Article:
U.S. firms planned the highest number of layoffs in June since January 2004, led by the automotive and retail industries. Employment consulting firm Challenger, Gray & Christmas Inc. said employers announced 110,996 jobs cuts last month, up from 82,283 in May, and 73 percent higher than June 2004. The cuts are not necessarily an indication of economic weakness, but rather the by-product of numerous trends, including changing consumer demand, outsourcing, mergers and acquisitions, automation and consolidation. The report said job cuts have been rising in 2005 despite other report showing economic growth and job gains. The data comes a few days before the government releases its non-farm payroll data for June, which according to economists, is expected to be 188,500. We are also starting to see job cuts resulting from higher health care costs as well as higher oil and natural gas prices.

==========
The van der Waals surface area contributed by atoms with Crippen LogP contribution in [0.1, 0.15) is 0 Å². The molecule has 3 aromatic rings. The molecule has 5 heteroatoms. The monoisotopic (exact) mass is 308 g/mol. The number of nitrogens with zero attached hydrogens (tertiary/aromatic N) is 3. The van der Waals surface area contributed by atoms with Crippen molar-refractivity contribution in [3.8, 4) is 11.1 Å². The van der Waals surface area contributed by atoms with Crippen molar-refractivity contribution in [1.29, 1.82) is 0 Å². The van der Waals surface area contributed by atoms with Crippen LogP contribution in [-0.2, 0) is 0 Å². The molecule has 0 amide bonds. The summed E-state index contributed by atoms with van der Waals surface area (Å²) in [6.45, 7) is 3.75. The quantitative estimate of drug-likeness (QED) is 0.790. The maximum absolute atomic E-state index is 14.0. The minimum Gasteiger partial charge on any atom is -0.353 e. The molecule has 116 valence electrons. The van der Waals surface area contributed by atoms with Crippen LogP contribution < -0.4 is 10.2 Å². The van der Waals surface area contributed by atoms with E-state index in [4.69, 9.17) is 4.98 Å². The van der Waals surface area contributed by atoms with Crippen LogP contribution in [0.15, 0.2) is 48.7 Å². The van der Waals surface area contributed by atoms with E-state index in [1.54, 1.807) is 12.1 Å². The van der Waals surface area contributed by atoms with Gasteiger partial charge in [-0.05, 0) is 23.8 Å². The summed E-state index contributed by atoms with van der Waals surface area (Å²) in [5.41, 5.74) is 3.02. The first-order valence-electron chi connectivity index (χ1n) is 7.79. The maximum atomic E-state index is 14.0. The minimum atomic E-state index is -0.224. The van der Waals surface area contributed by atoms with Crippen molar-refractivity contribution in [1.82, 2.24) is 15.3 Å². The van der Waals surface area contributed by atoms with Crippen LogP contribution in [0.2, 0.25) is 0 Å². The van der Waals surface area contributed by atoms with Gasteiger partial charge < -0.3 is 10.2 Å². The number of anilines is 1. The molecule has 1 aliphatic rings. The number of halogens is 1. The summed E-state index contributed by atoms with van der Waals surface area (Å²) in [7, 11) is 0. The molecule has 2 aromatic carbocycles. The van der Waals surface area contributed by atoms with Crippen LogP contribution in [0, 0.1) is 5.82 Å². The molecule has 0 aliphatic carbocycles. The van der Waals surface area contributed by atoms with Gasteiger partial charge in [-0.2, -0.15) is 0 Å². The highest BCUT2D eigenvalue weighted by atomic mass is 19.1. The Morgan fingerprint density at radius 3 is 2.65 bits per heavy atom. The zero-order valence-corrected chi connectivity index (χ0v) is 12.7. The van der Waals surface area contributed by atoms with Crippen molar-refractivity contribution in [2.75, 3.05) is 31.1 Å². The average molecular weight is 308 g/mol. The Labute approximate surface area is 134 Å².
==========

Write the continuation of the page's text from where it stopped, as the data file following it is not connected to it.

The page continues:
Crude oil prices rose back above $60 a barrel amid concerns about U.S. supply disruptions as a tropical storm forced oil companies to evacuate rigs in the Gulf of Mexico. While parts of the oil market appear to be amply supplied, there is still concern about reliable and timely delivery. Light, sweet crude for August delivery was up $1.26 to $60.85 a barrel on the New York Mercantile Exchange. Heating oil rose nearly 3 cents to $1.7599 a gallon (3.8 liters) while gasoline was up nearly three and a half cents at $1.7160. Tropical Storm Cindy forced at least 23 petroleum production platforms and six drilling rigs to be evacuated, interrupting more than 3 percent of the Gulf of Mexico's normal oil and natural gas production. Traders remembered last year's Hurricane Ivan, which forced oil platforms across the Gulf of Mexico to shut down, causing production bottlenecks and sending prices up as the Northern Hemisphere was gearing up for winter heating oil production. Memories are still strong of the severe and lasting damage done along the U.S. Gulf Coast by Hurricane Ivan last autumn, and the fear is that another heavy season of tropical storms will batter this key-producing region again this year. Another storm, Dennis, is following close behind Tropical Storm Cindy.